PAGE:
I have not tried it, but what concerns me about Gio whatever his last name is is that he uses the oldest advertising trick in the book when trying to sell you this product. If you'll notice, after he describes the "key" ingredients he refers to studies from Harvard, Yale, etc. that show that the "key" ingredients are "effective" in bringing about the results that he talks about in his infomercial. NOTICE that he is very careful NOT to say that this product of this combination of ingredients in this product will bring about ANY of the results that the individual ingredients will bring. This is the oldest trick in the book for trying to market supplements of this kind. While it is true that some or maybe all of the INDIVIDUAL ingredients may bring about some of the results Gio talks about, usually the quantity of ingredients in any supplement is so low that you cannot get the results that are being described in the infomercial. I'm not saying that this it the case here, having done a lot of research and being scammed a number of times by claims of other products, I began to do a lot of research on products such as these and found them to be bogus. The fact that I have a medical background as well as an advertising background assisted me in my efforts. You might want to be very cautious before investing a lot of money on this product. I also agree with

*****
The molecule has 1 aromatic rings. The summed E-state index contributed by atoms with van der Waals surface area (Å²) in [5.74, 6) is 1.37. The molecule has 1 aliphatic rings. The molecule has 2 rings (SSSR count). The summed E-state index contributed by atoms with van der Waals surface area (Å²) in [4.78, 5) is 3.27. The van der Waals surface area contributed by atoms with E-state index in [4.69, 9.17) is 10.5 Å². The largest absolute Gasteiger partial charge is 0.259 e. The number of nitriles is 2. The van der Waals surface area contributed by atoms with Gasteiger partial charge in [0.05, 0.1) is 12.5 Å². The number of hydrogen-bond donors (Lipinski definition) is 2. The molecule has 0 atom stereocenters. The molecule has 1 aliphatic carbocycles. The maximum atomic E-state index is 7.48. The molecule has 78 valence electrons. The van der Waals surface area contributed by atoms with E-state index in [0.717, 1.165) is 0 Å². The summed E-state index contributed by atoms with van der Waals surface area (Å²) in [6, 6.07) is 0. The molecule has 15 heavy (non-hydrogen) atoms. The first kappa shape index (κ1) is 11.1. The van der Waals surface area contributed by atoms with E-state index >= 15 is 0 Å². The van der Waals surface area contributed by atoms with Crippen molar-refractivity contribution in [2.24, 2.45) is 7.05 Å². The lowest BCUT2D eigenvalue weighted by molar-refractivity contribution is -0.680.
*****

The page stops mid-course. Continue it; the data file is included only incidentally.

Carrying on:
that contacting Revolution Golf. I have contacted them about a couple of jakeleg products and as long as the money is rolling in they don't care. Just be careful out there.